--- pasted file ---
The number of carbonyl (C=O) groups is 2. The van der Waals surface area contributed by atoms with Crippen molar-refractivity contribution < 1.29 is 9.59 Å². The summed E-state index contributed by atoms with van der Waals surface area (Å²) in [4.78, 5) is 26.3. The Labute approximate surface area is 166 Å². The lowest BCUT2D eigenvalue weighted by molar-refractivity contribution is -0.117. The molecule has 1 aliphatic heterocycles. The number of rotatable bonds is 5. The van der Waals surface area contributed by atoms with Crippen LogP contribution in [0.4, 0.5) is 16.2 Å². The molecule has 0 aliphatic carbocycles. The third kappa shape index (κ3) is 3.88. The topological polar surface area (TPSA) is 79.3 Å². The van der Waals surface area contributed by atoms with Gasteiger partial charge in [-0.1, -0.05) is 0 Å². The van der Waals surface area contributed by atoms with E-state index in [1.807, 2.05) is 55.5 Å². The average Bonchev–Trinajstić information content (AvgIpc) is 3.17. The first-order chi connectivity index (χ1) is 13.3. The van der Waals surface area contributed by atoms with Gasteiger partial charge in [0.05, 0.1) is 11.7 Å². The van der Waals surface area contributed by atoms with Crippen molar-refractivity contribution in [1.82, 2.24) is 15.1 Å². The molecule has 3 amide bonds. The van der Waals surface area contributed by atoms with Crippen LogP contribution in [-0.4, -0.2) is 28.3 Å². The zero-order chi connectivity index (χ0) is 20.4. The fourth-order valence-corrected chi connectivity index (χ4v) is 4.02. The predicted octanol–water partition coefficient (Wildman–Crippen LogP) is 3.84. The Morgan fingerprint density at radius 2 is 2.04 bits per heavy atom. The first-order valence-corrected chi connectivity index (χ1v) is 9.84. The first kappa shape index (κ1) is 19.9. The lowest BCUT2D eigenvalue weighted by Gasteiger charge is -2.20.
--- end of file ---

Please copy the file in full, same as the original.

The number of carbonyl (C=O) groups is 2. The van der Waals surface area contributed by atoms with Crippen molar-refractivity contribution < 1.29 is 9.59 Å². The summed E-state index contributed by atoms with van der Waals surface area (Å²) in [4.78, 5) is 26.3. The Labute approximate surface area is 166 Å². The lowest BCUT2D eigenvalue weighted by molar-refractivity contribution is -0.117. The molecule has 1 aliphatic heterocycles. The number of rotatable bonds is 5. The van der Waals surface area contributed by atoms with Crippen LogP contribution in [0.4, 0.5) is 16.2 Å². The molecule has 0 aliphatic carbocycles. The third kappa shape index (κ3) is 3.88. The topological polar surface area (TPSA) is 79.3 Å². The van der Waals surface area contributed by atoms with Gasteiger partial charge in [-0.1, -0.05) is 0 Å². The van der Waals surface area contributed by atoms with E-state index in [1.807, 2.05) is 55.5 Å². The average Bonchev–Trinajstić information content (AvgIpc) is 3.17. The first-order chi connectivity index (χ1) is 13.3. The van der Waals surface area contributed by atoms with Gasteiger partial charge in [0.05, 0.1) is 11.7 Å². The van der Waals surface area contributed by atoms with Crippen molar-refractivity contribution in [1.82, 2.24) is 15.1 Å². The molecule has 3 amide bonds. The van der Waals surface area contributed by atoms with Crippen LogP contribution in [-0.4, -0.2) is 28.3 Å². The zero-order chi connectivity index (χ0) is 20.4. The fourth-order valence-corrected chi connectivity index (χ4v) is 4.02. The predicted octanol–water partition coefficient (Wildman–Crippen LogP) is 3.84. The Morgan fingerprint density at radius 2 is 2.04 bits per heavy atom. The first-order valence-corrected chi connectivity index (χ1v) is 9.84. The first kappa shape index (κ1) is 19.9. The lowest BCUT2D eigenvalue weighted by Gasteiger charge is -2.20.